More recently, in February of this year, a legislative proposal called Step Up Oklahoma — jointly backed by business leaders, the governor, and the OEA teachers’ union — would have given teachers a $5,000 salary increase, primarily by levying regressive sales taxes. The proposal failed to clear the 75 percent supermajority hurdle, but the very fact that leading Republicans were now talking about modestly raising taxes testified to their growing awareness that the crisis of public education had become a political time bomb.

Oklahoma unions deserve credit for helping keep the issue of teacher pay and school funding squarely in the public eye over recent years. Yet, as in West Virginia, the initiative for the current movement has mostly come from below.

The first steps took place in 2017. Mickey Miller, one of the co-founders of Oklahoma Teachers’ United (OTU), described the formation’s modest beginnings:

It was a night in October, I had just gotten done with my third job when I got a text, saying: “Hey, my name is Larry Cagle, I’m a teacher nearby, I heard that you’re also frustrated with what’s going on, that you’ve been talking walkout.” So we met in Starbucks and traded stories from the school trenches. When Larry suggested we actually try to get things moving, I initially said I didn’t have time to do anything. But we eventually decided to create a Facebook group.

The OTU group started off slow, but eventually began to gain traction. By January, Miller recalls, OTU had thousands of Facebook followers:

Many of these teachers acted on our proposal to hold sickouts that month, to energize the OEA and legislature to fix the problems of public education in Oklahoma. From day one, this has been a grassroots movement. The union has been forced to play catch up. I’m in favor of unions — but we need strong unions.

Another important independent initiative came from teachers, students, and their supporters in the town of Bartlesville. In the summer of 2017, teachers started floating the idea of a walkout for public education. The day after Step Up Oklahoma failed, on February 12, 2018, Bartlesville superintendent Chuck McCauley polled superintendents statewide about the possibility of a temporary suspension of classes to put more pressure on the legislature.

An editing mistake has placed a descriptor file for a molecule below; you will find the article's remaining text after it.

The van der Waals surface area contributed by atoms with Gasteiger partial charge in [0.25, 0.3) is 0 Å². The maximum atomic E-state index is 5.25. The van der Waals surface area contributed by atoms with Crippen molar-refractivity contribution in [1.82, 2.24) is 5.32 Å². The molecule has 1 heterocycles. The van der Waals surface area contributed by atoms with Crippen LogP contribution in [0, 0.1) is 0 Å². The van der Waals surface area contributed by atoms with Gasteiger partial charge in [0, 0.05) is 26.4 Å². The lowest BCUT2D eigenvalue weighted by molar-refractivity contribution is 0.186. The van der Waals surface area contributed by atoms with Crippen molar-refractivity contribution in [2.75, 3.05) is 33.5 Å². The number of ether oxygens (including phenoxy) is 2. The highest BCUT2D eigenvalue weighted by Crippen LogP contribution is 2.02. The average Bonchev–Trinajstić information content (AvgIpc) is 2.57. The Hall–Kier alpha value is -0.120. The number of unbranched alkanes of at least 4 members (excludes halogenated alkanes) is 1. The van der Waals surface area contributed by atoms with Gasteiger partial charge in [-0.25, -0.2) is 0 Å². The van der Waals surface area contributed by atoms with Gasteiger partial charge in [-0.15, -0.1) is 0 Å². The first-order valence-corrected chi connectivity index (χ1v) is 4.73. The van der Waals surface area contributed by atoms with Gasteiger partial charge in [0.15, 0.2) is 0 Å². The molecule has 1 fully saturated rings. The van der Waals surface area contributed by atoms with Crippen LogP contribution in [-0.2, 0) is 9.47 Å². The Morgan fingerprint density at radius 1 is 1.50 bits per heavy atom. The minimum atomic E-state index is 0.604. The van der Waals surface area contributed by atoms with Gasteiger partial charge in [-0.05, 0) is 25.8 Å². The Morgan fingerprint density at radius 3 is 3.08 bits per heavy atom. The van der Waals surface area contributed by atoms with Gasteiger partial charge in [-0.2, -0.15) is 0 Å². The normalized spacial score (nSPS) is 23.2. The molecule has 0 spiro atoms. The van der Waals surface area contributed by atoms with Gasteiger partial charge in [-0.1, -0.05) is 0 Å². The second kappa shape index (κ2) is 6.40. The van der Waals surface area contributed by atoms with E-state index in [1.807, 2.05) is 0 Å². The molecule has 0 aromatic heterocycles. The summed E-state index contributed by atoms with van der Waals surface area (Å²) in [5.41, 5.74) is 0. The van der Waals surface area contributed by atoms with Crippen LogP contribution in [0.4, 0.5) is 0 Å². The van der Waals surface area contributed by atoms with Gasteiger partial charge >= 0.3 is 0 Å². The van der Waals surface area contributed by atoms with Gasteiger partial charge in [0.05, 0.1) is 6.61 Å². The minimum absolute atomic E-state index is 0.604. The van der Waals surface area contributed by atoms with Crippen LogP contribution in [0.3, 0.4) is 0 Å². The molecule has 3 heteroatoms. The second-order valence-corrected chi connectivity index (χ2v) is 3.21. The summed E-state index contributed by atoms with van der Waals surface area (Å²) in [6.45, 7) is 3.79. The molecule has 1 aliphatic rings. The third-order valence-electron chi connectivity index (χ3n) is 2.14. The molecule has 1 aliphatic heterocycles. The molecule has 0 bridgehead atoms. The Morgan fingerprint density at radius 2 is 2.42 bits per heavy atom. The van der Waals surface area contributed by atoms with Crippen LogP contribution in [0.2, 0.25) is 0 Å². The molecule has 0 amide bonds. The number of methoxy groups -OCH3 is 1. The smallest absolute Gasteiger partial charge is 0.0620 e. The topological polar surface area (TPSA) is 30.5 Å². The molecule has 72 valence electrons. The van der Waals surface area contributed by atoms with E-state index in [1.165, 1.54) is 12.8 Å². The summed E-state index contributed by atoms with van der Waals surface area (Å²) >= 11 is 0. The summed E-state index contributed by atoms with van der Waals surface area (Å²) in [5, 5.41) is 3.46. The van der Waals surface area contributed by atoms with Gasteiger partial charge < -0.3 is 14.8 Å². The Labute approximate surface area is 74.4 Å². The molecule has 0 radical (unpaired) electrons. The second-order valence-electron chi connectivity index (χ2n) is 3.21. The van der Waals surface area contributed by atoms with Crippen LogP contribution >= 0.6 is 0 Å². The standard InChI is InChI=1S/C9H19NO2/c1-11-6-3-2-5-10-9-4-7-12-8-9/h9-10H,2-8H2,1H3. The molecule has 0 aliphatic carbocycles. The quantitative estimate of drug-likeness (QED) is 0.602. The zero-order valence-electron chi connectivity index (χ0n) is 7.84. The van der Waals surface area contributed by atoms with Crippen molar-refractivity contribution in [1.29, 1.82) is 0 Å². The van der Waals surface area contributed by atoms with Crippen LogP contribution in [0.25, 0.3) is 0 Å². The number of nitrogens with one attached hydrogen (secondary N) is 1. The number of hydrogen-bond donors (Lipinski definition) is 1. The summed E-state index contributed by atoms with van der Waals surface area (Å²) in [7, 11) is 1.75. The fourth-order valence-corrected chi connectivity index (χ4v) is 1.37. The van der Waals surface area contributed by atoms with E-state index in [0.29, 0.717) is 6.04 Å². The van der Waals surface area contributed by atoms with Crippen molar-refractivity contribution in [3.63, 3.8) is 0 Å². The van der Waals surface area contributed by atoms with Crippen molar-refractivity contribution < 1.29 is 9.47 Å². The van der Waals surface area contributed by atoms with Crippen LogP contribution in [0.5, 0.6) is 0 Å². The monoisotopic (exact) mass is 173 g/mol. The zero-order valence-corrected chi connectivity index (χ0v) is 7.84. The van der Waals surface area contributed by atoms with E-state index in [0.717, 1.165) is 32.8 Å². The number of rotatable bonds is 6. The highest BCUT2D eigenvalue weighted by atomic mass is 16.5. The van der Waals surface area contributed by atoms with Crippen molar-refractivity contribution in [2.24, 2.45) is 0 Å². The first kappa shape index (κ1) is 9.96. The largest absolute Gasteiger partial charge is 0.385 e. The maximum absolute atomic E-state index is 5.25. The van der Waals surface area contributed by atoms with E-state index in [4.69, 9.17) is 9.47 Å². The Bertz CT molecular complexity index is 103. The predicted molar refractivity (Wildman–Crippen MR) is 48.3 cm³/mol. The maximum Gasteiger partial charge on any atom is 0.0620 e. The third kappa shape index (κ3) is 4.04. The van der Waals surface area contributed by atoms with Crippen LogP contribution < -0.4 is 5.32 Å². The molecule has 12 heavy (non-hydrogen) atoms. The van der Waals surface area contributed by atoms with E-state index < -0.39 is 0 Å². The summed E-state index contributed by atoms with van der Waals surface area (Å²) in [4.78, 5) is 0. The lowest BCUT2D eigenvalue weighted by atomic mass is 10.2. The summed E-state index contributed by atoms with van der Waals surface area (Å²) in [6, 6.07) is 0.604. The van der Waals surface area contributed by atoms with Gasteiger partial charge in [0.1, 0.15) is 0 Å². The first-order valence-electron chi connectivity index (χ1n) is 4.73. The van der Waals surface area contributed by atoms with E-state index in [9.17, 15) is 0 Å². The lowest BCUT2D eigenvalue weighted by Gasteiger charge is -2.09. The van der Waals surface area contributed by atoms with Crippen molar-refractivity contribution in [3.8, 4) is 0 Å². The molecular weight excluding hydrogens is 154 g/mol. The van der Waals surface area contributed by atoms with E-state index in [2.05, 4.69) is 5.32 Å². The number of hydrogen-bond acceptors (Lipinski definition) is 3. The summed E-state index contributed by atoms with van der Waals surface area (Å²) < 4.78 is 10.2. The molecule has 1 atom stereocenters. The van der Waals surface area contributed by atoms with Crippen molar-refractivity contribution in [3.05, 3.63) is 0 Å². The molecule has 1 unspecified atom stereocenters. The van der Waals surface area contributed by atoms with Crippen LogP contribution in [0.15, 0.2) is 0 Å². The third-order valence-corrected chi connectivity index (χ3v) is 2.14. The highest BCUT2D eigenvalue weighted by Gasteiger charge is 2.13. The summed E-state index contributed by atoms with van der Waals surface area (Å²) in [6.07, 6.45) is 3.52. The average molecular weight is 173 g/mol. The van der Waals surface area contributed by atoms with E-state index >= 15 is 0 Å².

Bartlesville students were the first to turn from words to deeds. Incensed by a new round of school budget cuts — $22 million in total — Bartlesville High School senior Chloe Maye took the initiative to call for a student walkout on February 22. The hundreds-strong action — and a contentious Facebook exchange between Maye and a state senator she invited to the protest — garnered wide attention across the state and helped generate momentum for further bottom-up actions.

By late February, protests had begun to bubble up across Oklahoma, yet they remained embryonic and localized. Then came West Virginia. The entire political dynamic changed in the course of a week, as Micky Miller recalls:

Oklahoma teachers have felt hopeless and powerless for years. So when I first heard about West Virginia, I didn’t think it would spill over for us. But teachers here started closely watching the strike. They began saying, “Wait a second, they did it there, they were able to get all counties to go out. Why can’t we do that here?” People saw that West Virginian strikers were strong, that they didn’t back down. The legislature gave a little and the union leaders said to go back to work, but the teachers and staff continued to strike anyways, until they won all their demands.

Inspired by West Virginia’s example, strike fever rapidly spread across Oklahoma. On March 1, Alberto Morejon — a twenty-five-year-old middle-school teacher in Stillwater — created a Facebook group titled “Oklahoma Teacher Walkout — The Time is Now!” Within two days, the group’s membership shot up to the tens of thousands.